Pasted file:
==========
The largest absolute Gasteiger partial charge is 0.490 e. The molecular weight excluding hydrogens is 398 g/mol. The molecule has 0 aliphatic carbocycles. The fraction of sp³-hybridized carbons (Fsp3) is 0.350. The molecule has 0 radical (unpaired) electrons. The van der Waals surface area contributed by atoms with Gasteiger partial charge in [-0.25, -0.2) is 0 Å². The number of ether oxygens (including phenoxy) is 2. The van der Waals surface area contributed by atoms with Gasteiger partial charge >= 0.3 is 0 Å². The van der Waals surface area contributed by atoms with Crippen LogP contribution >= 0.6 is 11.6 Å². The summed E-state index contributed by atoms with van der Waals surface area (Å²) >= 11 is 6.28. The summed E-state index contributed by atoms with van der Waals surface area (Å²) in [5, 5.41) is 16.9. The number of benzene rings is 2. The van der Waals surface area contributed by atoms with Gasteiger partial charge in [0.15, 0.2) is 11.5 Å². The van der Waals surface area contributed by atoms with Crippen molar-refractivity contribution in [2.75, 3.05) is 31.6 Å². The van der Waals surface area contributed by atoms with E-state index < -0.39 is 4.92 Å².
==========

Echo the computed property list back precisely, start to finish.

The largest absolute Gasteiger partial charge is 0.490 e. The molecular weight excluding hydrogens is 398 g/mol. The molecule has 0 aliphatic carbocycles. The fraction of sp³-hybridized carbons (Fsp3) is 0.350. The molecule has 0 radical (unpaired) electrons. The van der Waals surface area contributed by atoms with Gasteiger partial charge in [-0.25, -0.2) is 0 Å². The number of ether oxygens (including phenoxy) is 2. The van der Waals surface area contributed by atoms with Gasteiger partial charge >= 0.3 is 0 Å². The van der Waals surface area contributed by atoms with Crippen LogP contribution >= 0.6 is 11.6 Å². The summed E-state index contributed by atoms with van der Waals surface area (Å²) >= 11 is 6.28. The summed E-state index contributed by atoms with van der Waals surface area (Å²) in [5, 5.41) is 16.9. The number of benzene rings is 2. The van der Waals surface area contributed by atoms with Gasteiger partial charge in [0.15, 0.2) is 11.5 Å². The van der Waals surface area contributed by atoms with Crippen molar-refractivity contribution in [2.75, 3.05) is 31.6 Å². The van der Waals surface area contributed by atoms with E-state index < -0.39 is 4.92 Å².